Kebari & Fly Tying Tenkara

A “Good Enough” Kebari

Grizzly Hackle and Jeans Thread Good Enough Kebari
Feathers and Thread

It’s a happy coincidence that I don’t worry too much about fly selection, and that I’m also not particularly good at tying flies. Fortunately, most the fish I encounter seem to keep low minimum standards for what they’ll eat, which is the only bar I’m looking to jump over with my tenkara kebari tying.

I’d put good money on my flies never winning any beauty contests. Usually I have to superglue them to give them a chance of holding together. I don’t whip finish in public anymore after a tragic mishap during a fishing club meeting in 2019.

(I cannot discuss the ongoing investigation, please contact the Tenkara Angler legal team with further inquiries.)

As a result, I’ve boiled things down into a basic pattern that is low effort on the vice but helps me make things happen on the water. The last year or so I’ve fished it all over the country and it’s slowly becoming my main pattern.

The “Good Enough” Kebari

#10 Barbless Dry Fly Hook

Coats Dual-Duty+ Jeans Thread, Khaki

Assorted Dyed Medium-Stiff Hackle

Glue it shut, or weld it, or whatever it takes

The idea behind using the dry fly hook was twofold, I figured it would help keep the profile thinner – and I happened to have them. While the #10 does present an easily visible profile, It stays relatively slim around the body to host the thicker cotton thread. The thread gets heavier when wet, giving me a little more heft on the pattern without bulking it up.

I like a little weight on the fly to help maintain line tension, and the longer profile helps keep it visible. The varying colors of hackle allow some adjustment for visibility in different water & light conditions. So far I’ve observed no difference in catch rates between the hackle colors.

For tactics, I like to fish kebari with movement. Sure, I almost always open with a dead drift, but if they didn’t hit that, I’m putting action on the fly next pass.

Good Enough Kebari Wet Fly Assortment
A Good Enough Kebari assortment

Some are more Sakasa, some more Jun, some more Futsu. Some are hackled mid-hook and others closer to the eye. I’ll probably tie some on some smaller hooks too, eventually. They come out how they come out, they fish how they fish. Which so far, has been pretty good all over the country.

Good enough, at least!

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  1. Hi, that’s a really nice post. For myself I like to tie some simple flies in big and medium size by using light or dark bodies. As a hackle Ichoosea hen feather in brown or grizzly. Thats it. A good fly has to be strong and durable. The number of hackle fibres aren’t as important as I can read every day. I think a trout can’t count them…

    1. Glad you enjoyed it. Strong and durable – and visible, are among the biggest factors!

  2. Hi Matt. I don’t tie my own flies, so my take aways from this come from different angles. Maybe it’s my pre-biases but what stood out to me are: further confirmation that fish aren’t looking for exact insect replicas to trigger a take. that the creamy, slightly yellow/very light brown hued body is a very effective, if not the most effective body color for me also. A black, red or purple body also seem to be pretty good. A size 10 scares me. On our driftless area creeks I haven’t had good luck with anything below a size 14, but that may be due to confidence or a lack of time devoted to it.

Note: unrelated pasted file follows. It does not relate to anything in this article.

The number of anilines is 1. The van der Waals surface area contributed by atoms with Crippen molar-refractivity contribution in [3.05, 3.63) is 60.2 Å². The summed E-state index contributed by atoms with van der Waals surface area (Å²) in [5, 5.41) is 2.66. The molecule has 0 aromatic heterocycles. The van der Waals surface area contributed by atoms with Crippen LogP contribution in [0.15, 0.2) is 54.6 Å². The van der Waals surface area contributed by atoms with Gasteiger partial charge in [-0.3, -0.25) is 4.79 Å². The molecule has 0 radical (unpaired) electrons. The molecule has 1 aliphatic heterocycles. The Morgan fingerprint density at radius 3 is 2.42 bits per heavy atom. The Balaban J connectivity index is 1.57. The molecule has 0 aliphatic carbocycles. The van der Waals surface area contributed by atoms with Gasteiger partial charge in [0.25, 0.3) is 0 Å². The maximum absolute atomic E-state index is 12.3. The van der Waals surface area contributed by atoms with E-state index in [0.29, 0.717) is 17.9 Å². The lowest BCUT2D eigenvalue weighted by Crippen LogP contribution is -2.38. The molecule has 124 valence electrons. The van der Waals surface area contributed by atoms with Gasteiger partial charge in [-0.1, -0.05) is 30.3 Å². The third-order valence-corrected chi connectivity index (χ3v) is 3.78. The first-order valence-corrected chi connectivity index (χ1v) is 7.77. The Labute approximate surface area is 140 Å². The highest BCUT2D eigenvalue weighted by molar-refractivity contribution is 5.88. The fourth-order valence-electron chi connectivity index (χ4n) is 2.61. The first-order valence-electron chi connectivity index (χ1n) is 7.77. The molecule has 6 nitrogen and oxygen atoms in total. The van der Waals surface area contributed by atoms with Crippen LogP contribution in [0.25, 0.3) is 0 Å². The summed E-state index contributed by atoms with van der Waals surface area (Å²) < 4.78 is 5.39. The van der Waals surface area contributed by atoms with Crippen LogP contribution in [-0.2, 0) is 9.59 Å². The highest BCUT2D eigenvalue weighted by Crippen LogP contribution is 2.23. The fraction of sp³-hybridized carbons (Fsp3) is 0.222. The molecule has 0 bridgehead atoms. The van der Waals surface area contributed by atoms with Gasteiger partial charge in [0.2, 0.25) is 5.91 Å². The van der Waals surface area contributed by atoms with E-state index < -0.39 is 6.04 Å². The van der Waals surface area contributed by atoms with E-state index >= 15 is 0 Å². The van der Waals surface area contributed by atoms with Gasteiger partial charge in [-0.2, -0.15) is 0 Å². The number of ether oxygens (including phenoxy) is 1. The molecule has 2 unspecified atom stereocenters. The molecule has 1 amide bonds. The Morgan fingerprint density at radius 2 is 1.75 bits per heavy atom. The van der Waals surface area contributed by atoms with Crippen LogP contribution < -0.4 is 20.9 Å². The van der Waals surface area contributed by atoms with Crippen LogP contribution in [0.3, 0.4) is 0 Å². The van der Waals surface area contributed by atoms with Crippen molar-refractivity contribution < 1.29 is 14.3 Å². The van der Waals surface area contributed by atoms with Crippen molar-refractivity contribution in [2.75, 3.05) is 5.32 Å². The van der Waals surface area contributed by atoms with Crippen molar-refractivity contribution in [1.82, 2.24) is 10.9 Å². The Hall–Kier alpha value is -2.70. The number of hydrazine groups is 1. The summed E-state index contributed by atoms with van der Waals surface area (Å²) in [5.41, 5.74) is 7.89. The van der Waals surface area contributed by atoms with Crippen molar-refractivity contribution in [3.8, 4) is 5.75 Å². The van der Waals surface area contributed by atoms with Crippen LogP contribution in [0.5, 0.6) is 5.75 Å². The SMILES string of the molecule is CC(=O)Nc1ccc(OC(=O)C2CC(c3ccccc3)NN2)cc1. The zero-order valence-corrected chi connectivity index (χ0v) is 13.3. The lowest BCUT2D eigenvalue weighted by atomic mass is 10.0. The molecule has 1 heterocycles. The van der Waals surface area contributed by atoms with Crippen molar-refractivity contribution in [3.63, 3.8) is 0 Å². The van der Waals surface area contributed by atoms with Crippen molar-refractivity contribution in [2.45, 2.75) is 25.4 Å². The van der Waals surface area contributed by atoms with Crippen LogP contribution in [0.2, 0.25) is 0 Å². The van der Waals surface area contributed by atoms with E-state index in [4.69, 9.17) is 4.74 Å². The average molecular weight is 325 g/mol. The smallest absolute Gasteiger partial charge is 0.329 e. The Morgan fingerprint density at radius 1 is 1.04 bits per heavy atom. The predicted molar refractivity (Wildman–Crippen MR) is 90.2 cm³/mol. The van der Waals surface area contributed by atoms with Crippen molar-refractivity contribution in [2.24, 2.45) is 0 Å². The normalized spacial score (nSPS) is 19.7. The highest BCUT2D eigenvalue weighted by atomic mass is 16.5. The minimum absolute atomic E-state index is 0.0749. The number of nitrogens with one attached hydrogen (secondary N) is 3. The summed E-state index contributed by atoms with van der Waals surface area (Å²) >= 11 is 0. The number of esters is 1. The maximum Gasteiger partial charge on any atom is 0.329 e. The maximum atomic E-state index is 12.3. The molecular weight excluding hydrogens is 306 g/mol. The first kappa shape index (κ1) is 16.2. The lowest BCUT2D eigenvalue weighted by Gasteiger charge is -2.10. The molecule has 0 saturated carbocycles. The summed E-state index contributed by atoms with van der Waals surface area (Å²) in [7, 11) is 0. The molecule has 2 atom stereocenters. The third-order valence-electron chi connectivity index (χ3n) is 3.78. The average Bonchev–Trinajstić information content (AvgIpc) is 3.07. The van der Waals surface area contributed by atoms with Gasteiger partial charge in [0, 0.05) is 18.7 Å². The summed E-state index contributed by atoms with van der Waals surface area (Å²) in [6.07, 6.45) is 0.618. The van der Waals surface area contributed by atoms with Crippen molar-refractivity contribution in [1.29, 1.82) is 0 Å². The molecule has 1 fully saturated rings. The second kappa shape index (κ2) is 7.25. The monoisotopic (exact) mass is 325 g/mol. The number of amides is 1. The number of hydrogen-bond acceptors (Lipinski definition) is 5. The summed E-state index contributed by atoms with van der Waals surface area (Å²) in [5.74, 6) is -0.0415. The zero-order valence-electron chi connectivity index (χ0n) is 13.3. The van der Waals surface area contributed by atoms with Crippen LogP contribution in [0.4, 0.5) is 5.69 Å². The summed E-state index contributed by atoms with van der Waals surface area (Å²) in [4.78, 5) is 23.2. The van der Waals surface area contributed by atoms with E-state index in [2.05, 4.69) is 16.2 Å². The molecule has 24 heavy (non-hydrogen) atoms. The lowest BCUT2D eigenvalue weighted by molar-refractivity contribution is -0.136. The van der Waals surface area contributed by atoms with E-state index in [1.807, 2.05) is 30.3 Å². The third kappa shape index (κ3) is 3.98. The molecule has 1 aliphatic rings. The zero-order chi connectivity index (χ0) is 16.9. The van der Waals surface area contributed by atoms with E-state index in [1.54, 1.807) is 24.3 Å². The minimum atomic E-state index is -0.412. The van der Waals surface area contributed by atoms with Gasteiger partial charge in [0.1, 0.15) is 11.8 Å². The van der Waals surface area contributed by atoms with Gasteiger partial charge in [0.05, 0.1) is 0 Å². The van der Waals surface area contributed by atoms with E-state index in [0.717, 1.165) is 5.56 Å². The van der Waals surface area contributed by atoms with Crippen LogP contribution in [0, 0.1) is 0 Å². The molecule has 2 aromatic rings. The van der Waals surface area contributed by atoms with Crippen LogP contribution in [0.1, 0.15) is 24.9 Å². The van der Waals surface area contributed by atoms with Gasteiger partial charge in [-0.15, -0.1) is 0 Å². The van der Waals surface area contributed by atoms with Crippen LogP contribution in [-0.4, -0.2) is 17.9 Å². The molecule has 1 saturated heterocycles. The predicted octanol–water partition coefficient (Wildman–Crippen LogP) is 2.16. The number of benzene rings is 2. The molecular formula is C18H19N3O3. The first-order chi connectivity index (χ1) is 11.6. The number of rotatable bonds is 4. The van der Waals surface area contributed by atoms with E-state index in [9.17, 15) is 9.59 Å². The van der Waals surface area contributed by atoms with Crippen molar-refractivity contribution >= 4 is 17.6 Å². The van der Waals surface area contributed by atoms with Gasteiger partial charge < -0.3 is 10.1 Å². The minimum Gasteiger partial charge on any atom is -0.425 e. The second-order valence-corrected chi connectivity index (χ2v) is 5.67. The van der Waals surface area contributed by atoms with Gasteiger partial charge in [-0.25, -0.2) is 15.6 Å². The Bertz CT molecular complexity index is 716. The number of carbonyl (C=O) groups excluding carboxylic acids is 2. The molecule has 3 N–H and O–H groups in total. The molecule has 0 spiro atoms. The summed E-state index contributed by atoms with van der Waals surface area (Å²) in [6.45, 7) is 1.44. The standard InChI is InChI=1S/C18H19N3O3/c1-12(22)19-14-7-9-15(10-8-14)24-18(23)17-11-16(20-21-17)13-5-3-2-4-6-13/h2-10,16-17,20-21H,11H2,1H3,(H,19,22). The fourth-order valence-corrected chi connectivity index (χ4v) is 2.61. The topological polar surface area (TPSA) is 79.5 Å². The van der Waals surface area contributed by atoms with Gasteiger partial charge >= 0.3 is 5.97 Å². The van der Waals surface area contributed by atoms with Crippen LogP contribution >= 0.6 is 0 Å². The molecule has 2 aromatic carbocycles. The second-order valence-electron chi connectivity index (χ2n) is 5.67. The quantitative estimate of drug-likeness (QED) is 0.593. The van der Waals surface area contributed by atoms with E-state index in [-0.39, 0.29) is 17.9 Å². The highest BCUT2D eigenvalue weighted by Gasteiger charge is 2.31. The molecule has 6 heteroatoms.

It’s also interesting to see you gravitating toward the one fly concept here. Although, I’m not fond of that moniker, if only because, as you pointed out, even tying the same fly repeatedly, it’s seems easy to introduce variance with a slight change of size, hot spot, color change of body or hackle, or as you mention, changing the position of the hackle to make them either Sakasa, Jun or Futsu, quite a big difference in and of itself. Although, I’ve tried a number of times to cut down the selection of nymph, wet, kebari and dry flies that I carry to maybe a handful of each, without success, I’m far from using one pattern. So, this got be daydreaming about what it would be like on the water with just a small box of one pattern with little variance.

    It’s actually a liberating thought. I imagined it releasing me of the burden of fly choice and forcing the focus onto reading the water and much better presentation strategies. I kind of like that idea and might use this as a springboard to explore that more this season by continuing to dramatically cut down on my fly box choices.

    Thank you for another thought provoking article.

    1. Thanks! You may recall I did quite a bit of fishing with randomly selected files season before last. It really convinced me that fly control and visibility have much more impact than pattern. Also started pushing into some bigger sizes after watching Oni use them at the last school. For me, they seem to produce more success when fished with more action, than less.

  3. I’m on the same page as you All of my tenkara flies are quick and easy to tie. I used to agonize over minute details to tie “the perfect fly” which took a lot more time. But a complex fly and a simple fly will end up in a tree or a snag just the same. So now I don’t bother. And like you said, it hasn’t affected my catch rates. So why bother spending 15 minutes on a fly?

    1. Good stuff. There is a lot to be said for exploring to find what is sufficient vs what we may think we need for the task.

  4. This is right up my alley…simplicity. A term that is often lost in “todays” angling world. I plan on tying some of these and will tell you about them.

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